St. Anthony of Egypt
January 17, Abbot

Author: Andie Rocha | Source:


Roman martyrology: St. Anthony is generally considered to be the founder and father of organized Christian monasticism, although he himself preferred to live the life of a true hermit, apart from any community, in the deserts of Egypt. Having lost his parents, he distributed all his wealth to the poor, following the evangelical indication, and retreated to the solitude of Thebes in Egypt, where he led an ascetic life. He worked to strengthen the action of the Church during the persecution of Emperor Diocletian, supported Athanasius against the Arians, and gathered many disciples he deserved to be considered as Father of the monks.

Etymology: Commonly associated with Greek anthos meaning "flower".


The life of Anthony will remind many people of St. Francis of Assisi. At 20, Anthony was so moved by the Gospel message, that he actually did just that with his large inheritance. He is different from Francis in that most of Anthony’s life was spent in solitude. He saw the world completely covered with snares, and gave the Church and the world the witness of solitary asceticism, great personal mortification and prayer. But no saint is antisocial, and Anthony drew many people to himself for spiritual healing and guidance.

St. Anthony was born in 251 in a small village in Egypt. He descended from a noble family, but his mind was very humble; actually he was exceedingly modest, and honest beyond measure. At young age, he was unable to read or write because he could not bear the rough behavior of the boys in the school; his whole desire was to be even according to what is written about Jacob, "He was a simple man, and a dweller in tents.”

When he was twenty years old, both of his parents died, leaving him a large estate and placing him in charge of his young sister. Anthony felt overwhelmed and turned to God in prayer. Gradually he became more and more aware of the power of God in his life. About six months later, he heard this quotation of Jesus from the Gospel: "Go, sell what you own and give the money to the poor, and you will have treasure in heaven" (Mark 10:21). He took the words as a personal message in answer to his prayer for guidance. He sold most of his possessions keeping only enough to support his sister and himself. Then he gave the rest of the money to people who needed it.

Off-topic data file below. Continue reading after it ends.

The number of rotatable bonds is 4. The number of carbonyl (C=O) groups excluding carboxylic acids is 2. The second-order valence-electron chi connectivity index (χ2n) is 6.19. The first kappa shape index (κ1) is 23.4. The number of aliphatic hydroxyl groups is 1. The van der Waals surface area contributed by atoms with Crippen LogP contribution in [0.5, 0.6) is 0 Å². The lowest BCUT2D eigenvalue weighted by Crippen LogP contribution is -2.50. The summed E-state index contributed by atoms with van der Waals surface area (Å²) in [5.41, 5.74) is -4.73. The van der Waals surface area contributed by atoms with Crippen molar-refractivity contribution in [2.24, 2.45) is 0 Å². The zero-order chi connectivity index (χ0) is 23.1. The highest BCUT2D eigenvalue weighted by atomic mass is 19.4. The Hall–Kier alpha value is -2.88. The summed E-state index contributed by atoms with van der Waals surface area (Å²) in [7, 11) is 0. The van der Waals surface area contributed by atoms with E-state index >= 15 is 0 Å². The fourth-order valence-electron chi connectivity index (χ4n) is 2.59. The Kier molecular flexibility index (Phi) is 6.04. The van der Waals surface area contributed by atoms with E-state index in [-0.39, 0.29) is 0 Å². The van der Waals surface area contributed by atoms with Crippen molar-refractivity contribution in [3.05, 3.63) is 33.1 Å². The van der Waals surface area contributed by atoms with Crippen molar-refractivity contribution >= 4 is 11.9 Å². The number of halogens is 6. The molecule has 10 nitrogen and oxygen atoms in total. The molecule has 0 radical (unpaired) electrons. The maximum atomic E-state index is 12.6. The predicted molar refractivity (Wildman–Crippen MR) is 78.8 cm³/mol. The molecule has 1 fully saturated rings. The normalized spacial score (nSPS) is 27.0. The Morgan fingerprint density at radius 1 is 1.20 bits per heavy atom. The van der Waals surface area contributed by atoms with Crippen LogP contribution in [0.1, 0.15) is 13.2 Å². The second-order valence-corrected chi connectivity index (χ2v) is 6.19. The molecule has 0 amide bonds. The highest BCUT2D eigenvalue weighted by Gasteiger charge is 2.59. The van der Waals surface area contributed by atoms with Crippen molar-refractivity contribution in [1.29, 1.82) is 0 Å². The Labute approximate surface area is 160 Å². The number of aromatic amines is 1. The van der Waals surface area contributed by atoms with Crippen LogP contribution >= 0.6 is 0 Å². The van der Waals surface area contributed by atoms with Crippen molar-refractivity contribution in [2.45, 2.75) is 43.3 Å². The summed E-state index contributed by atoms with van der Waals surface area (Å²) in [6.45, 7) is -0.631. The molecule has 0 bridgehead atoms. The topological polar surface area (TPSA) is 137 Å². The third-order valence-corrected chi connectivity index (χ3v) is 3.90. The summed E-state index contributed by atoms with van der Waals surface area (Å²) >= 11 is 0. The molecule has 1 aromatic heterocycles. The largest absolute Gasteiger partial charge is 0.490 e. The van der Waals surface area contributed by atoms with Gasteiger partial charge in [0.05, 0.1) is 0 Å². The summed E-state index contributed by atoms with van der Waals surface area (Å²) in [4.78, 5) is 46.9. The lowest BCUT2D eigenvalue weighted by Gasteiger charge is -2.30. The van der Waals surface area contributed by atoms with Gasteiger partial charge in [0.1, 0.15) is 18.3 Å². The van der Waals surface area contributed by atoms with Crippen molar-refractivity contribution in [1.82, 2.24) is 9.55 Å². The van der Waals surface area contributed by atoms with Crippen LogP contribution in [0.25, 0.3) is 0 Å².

Anthony's sister joined a group of women living a life of prayer and contemplation while Anthony decided to become a hermit. He begged an elderly hermit to teach him the spiritual life. He also visited other hermits so he could learn each one's most outstanding virtue and then he began his own life of prayer and penance alone with God.

At 54, he responded to many requests and founded a sort of monastery of scattered cells to help others. Again like Francis, he had great fear of “stately buildings and well-laden tables.” Many people heard of him and sought his advice. He would give them practical advice such as: "The devil is afraid of us when we pray and make sacrifices. He is also afraid when we are humble and good. He is especially afraid when we love Jesus very much. He runs away when we make the Sign of the Cross."

At 60, he hoped to be a martyr in the renewed Roman persecution of 311, fearlessly exposing himself to danger while giving moral and material support to those in prison. At 88, he was fighting the Arian heresy, that massive trauma from which it took the Church centuries to recover. “The mule kicking over the altar” denied the divinity of Christ.

Anthony died after a long, prayerful life. He was 105. St. Athanasius wrote a well-known biography of St. Anthony of Egypt, here he said "Anthony was not known for his writings nor for his worldly wisdom, nor for any art, but simply for his reverence toward God."

Anthony is associated in art with a T-shaped cross, a pig and a book. The pig and the cross are symbols of his valiant warfare with the devil—the cross his constant means of power over evil spirits, the pig a symbol of the devil himself. The book recalls his preference for “the book of nature” over the printed word.

From his footsteps we can learn: Fast for one day, if possible, as Anthony did, eating only bread and only after the sunsets. Praying to God will show you your strength.


Share on Google+

Inappropriate ads? |

Another one window